RPL Film Theatre Presents:


Curated by Laurie Townshend

Featuring a discussion with Laurie Townshend and Alexa Joy

Film School: Black Activist Histories

Live Panel Discussion with Laurie Townshend and Alexa Joy

Join RPL Film Theatre for the livestream panel which will occur online on Thursday, March 4 2021 from 7PM-8PM CST (8PM-9PM EST)

The video link below will connect you to this livestream video once it is available.
You can also connect in the following ways:
YouTube Live: https://bit.ly/2L1m8f5
Facebook Live: 

Use #RPLFilmSchool and @RPLFilmTheatre to post questions or comments.


Panel Discussion Recording
Once available, you can watch the recorded panel discussion with Laurie Townshend and Alexa Joy below.


Known collectively as The Akua Benjamin Legacy Project, these five short films celebrate the lives, the work and commitment of five Black Canadian activists. Executive produced by Alison Duke. Curated by filmmaker and teacher Laurie Townshend. 

The films focus on anti-Black racism and resistance and seeks to instill a sense of history and pride for the significant contributions of Black Canadians to the younger generation of activists and/or activists-to-be. The overall goal is to promote the kind of educational work and activism that builds a just, inclusive community and society.

Films will be available for free viewing on VUCAVU March 1-8, 2021. 

To watch these films, please sign up for a FREE VUCAVU Account by clicking here. 

Dudley Speaks for Me, (2016) Dir. Ngardy Conteh George
Where is Marlene Green? (2016) Dir. Ella Cooper
Book of Love (2016) , Dir. Sara Michelle Brown
Charley (2016), Dir. Laurie Townshend.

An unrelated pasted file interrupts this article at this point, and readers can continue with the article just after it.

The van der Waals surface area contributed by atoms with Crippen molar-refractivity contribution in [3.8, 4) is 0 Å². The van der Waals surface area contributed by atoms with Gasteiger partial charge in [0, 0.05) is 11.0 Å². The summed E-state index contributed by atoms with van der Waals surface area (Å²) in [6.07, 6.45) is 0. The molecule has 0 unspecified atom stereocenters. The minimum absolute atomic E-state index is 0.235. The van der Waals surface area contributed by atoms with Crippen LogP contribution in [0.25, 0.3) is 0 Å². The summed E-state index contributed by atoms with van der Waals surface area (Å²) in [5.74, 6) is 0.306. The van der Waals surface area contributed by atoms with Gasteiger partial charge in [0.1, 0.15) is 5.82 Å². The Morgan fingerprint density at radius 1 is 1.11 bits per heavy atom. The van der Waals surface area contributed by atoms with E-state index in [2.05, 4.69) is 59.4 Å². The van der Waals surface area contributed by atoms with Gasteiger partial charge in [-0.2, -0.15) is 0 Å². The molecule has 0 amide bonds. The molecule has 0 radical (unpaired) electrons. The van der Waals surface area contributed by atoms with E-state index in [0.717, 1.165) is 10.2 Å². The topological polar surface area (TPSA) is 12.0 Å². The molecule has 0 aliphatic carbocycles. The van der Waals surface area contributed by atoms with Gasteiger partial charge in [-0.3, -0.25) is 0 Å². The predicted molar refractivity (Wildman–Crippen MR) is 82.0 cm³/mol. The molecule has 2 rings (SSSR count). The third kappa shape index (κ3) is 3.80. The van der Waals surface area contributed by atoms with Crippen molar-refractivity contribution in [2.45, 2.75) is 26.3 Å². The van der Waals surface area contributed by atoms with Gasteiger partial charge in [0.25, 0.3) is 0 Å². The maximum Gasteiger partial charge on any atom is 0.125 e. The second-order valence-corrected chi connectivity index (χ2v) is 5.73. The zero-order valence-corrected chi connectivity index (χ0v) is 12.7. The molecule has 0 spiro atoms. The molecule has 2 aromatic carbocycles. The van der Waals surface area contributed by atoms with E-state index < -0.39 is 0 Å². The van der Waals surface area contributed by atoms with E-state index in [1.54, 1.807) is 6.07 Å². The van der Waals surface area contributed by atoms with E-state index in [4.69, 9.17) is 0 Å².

Rosie (2016), Dir. By Sonia Godding Togobo 

WATCH The Akua Benjamin Legacy Project trailer by clicking here. 


Writer-director, educator and photographer Laurie Townshend credits her mantra, “You have as many hours in a day as Beyoncé” for her ability to make groundbreaking films while successfully lobbying her 8th graders for “coolest teacher” nods. 

With a thematic lens aimed squarely on acts of courage made visible through crisis, The Railpath Hero (2013) features a spellbinding performance by Stephan James (Selma, Race, Beale Street), in a story about the threads of resilience that hold a young athlete's life together in the wake of childhood sexual abuse. Laurie’s take on human connectedness is explored in Human Frequency Streetdocs (2014). Award-winning Charley (2016) connects the work of late civil rights activist Charles Roach to today’s BLM movement. Currently, Laurie is in pre-production on Mothering in the Movement (2022), a coming-of-middle-age saga that follows Staceyann Chin, Brooklyn’s most outspoken poet-activist and poster-mom for radical Black parenting as she raises her daughter Zuri, while investigating the past of her own mother who abandoned her as an infant. 


Alexa Joy is a researcher, activist and artist whose work attempts to dismantle structural white supremacy while encouraging demonstrations of Black, radical-advocacy. Her work as the founder and president of Black Space Winnipeg inspires her to push for authentic dialogue on challenging anti-Blackness in Canada and establishes critical inquiries on deconstructing how we think of race and racism. As a vocal percussion, Alexa explores the power of breath and rhythmic dialogue to create percussion communication while pushing the boundaries of beatboxing. Alexa continues to disrupt institutional inequalities by searching for truth and justice for society's most vulnerable. Alexa was also the Director of the Afro Prairie Film Festival in Winnipeg, Manitoba.

This program is presented by the RPL Film Theatre

RPL Film Theatre thanks the following organizations for their support in this programming:


This curated program is part of the VUCAVU Expanded project.
We acknowledge the support of the Canada Council for the Arts.​